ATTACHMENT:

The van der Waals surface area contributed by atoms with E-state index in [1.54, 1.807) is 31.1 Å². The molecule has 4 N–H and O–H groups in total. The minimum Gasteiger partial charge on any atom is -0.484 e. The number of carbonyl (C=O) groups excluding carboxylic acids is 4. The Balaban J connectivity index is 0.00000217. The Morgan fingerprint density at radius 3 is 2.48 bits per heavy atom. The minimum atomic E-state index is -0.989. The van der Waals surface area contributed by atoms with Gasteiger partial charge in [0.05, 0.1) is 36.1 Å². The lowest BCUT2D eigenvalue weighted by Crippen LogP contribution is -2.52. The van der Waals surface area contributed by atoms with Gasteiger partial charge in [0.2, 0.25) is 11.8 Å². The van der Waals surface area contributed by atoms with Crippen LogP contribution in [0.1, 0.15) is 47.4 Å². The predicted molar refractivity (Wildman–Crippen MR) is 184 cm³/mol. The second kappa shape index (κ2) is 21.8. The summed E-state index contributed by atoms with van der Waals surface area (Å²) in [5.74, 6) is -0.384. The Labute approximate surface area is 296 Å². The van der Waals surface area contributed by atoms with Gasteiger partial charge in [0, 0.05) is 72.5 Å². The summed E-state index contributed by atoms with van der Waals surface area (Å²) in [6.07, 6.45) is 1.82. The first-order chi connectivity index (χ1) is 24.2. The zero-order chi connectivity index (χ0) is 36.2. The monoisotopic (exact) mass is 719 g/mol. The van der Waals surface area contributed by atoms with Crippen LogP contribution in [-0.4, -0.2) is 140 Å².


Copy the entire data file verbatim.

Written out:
The van der Waals surface area contributed by atoms with E-state index in [1.54, 1.807) is 31.1 Å². The molecule has 4 N–H and O–H groups in total. The minimum Gasteiger partial charge on any atom is -0.484 e. The number of carbonyl (C=O) groups excluding carboxylic acids is 4. The Balaban J connectivity index is 0.00000217. The Morgan fingerprint density at radius 3 is 2.48 bits per heavy atom. The minimum atomic E-state index is -0.989. The van der Waals surface area contributed by atoms with Gasteiger partial charge in [0.05, 0.1) is 36.1 Å². The lowest BCUT2D eigenvalue weighted by Crippen LogP contribution is -2.52. The van der Waals surface area contributed by atoms with Gasteiger partial charge in [0.2, 0.25) is 11.8 Å². The van der Waals surface area contributed by atoms with Crippen LogP contribution in [0.1, 0.15) is 47.4 Å². The predicted molar refractivity (Wildman–Crippen MR) is 184 cm³/mol. The second kappa shape index (κ2) is 21.8. The summed E-state index contributed by atoms with van der Waals surface area (Å²) in [5.74, 6) is -0.384. The Labute approximate surface area is 296 Å². The van der Waals surface area contributed by atoms with Gasteiger partial charge in [0, 0.05) is 72.5 Å². The summed E-state index contributed by atoms with van der Waals surface area (Å²) in [6.07, 6.45) is 1.82. The first-order chi connectivity index (χ1) is 24.2. The zero-order chi connectivity index (χ0) is 36.2. The monoisotopic (exact) mass is 719 g/mol. The van der Waals surface area contributed by atoms with Crippen LogP contribution in [-0.4, -0.2) is 140 Å².